Just my thoughts, of course. I'm glad that Clare likes them!
     
  3. If only I could get 3 ABs for the prices that you guys pay!!! Thanks John.
     
  4. rbellphoto

    rbellphoto

    632
    Jun 8, 2006
    SoCal
    Nice that you have a (somewhat) willing model to practice with. Generally speaking, the more lights you add, the more difficulty you have with control. For the moment, forget the secondary and hair-light and concentrate on what you can do with a single source. Start with one umbrella and get/use a reflector to fill in as necessary. (A 3x3 or 4x4 sheet of white foamcore will do nicely.) Do a quick search online for a Rembrandt Lighting tutorial and you'll be off and running.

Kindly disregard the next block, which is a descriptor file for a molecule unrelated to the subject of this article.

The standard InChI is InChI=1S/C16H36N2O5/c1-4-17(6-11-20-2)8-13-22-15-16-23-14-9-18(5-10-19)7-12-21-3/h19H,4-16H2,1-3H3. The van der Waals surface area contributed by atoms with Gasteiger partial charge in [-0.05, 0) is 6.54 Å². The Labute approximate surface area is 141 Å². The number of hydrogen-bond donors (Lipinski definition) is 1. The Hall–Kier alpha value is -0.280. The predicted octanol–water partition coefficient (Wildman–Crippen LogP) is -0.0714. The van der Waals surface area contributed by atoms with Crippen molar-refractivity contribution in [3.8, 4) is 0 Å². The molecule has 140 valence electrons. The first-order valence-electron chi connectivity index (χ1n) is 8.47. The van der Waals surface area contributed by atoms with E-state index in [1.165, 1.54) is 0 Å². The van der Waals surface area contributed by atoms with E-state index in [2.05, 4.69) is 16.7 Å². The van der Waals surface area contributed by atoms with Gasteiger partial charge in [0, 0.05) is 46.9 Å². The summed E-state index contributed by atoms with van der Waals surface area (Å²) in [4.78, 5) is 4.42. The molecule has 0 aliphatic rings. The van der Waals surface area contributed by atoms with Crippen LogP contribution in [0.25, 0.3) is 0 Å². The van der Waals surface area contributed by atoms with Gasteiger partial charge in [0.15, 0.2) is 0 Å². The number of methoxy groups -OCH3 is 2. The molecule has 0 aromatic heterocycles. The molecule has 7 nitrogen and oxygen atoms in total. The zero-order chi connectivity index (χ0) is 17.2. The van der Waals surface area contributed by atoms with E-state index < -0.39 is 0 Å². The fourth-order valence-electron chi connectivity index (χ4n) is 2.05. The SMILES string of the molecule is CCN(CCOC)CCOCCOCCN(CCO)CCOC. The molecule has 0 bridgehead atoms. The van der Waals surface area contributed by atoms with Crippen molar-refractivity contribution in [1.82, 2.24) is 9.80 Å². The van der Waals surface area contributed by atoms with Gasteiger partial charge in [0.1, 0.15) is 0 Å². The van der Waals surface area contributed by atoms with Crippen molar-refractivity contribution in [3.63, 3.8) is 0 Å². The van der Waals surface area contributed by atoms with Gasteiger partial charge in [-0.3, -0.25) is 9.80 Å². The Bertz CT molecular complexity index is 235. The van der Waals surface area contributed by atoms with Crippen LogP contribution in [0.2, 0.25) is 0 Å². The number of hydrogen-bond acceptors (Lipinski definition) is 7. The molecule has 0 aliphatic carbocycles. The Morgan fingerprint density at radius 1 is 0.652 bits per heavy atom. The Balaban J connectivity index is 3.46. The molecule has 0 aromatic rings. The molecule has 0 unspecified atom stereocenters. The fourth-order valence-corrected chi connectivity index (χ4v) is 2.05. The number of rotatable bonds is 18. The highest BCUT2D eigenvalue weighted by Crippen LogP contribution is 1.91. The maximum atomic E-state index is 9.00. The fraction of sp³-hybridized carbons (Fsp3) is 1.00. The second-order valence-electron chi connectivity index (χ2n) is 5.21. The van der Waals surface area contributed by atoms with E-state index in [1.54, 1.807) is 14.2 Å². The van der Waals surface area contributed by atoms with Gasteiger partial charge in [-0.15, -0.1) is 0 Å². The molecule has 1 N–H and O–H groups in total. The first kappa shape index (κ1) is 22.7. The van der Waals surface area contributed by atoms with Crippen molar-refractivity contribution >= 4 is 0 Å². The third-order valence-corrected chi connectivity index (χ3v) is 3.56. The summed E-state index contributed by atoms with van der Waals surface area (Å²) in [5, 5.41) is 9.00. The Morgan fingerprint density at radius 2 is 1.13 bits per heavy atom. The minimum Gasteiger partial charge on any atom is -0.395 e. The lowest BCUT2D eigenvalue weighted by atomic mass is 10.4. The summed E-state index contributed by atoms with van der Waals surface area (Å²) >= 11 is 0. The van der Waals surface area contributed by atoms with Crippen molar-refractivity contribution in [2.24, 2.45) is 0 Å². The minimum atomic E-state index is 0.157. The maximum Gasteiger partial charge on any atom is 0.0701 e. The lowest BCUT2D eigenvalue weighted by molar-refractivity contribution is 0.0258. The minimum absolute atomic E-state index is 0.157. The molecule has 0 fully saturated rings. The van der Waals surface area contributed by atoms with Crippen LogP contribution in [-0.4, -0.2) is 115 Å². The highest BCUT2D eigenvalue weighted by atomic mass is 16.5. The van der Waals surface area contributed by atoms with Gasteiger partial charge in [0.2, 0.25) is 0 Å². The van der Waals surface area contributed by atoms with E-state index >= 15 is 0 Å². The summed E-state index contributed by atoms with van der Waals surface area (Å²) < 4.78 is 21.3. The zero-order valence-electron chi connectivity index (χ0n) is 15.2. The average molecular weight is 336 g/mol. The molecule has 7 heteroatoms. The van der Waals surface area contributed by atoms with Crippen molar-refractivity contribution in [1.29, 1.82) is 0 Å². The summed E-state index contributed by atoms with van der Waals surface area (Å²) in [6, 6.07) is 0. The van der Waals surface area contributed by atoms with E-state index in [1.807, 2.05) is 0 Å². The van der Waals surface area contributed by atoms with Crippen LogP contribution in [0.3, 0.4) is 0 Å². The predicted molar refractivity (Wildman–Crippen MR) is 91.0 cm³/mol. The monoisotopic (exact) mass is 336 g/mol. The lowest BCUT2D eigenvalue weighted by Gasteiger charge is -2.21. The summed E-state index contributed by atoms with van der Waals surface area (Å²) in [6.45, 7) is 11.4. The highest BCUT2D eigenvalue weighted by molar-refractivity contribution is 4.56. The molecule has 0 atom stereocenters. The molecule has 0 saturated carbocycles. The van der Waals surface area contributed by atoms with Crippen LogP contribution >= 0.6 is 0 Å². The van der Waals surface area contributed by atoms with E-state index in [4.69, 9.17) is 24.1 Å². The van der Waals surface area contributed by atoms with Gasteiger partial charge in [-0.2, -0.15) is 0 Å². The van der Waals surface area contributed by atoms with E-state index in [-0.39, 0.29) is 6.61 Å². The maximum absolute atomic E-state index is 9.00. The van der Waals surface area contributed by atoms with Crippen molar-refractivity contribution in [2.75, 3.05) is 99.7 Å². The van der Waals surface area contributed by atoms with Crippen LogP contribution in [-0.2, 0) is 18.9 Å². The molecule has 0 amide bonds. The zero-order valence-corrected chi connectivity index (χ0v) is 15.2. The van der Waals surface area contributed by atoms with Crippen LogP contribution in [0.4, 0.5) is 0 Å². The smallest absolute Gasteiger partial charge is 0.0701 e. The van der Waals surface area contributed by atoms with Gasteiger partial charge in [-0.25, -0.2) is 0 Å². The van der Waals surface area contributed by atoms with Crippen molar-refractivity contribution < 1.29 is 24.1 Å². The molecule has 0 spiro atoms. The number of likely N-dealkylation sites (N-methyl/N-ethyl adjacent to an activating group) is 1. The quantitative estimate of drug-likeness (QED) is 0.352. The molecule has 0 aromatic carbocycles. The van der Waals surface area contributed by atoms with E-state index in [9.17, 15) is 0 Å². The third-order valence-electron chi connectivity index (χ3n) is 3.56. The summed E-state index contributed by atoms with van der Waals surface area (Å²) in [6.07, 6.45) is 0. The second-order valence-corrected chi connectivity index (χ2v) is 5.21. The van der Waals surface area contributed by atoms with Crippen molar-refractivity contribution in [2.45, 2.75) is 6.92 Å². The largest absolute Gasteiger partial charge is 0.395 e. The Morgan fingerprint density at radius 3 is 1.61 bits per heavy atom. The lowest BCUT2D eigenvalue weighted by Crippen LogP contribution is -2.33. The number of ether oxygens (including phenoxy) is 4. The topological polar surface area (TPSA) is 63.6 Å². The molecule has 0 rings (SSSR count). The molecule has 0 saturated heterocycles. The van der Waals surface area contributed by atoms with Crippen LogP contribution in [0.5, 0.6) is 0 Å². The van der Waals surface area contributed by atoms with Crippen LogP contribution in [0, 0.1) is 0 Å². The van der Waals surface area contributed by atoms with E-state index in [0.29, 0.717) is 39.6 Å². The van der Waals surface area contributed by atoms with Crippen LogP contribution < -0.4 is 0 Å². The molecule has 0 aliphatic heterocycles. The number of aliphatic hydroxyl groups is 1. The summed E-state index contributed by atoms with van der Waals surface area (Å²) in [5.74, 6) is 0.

5. I agree, I like the last the best, then #2. The first doesn't click for some reason, maybe the bracelet is too distracting; not sure.
     
  6. It's hard to tell where the lighting ends and the vignetting begins, Paul. If you're going to vignette that strongly, there's no sense in using a hairlight.

    What was your setup? I can't figure out where the second flash was located, or if it contributed at all.
     
  7. Frank,

    These were taken with just the one Sb-800, fired into a brolley.

    I had set-up a white background, with the second light firing into that, but I didn't like the results.

    It is really difficult to visualise the light without a modelling light to work with.
     
  8. fyreflie24

    fyreflie24

    896
    Jun 24, 2005
    Charlotte NC
    I actually love the lighting and expression in the first... maybe rework it but I wouldn't trash it.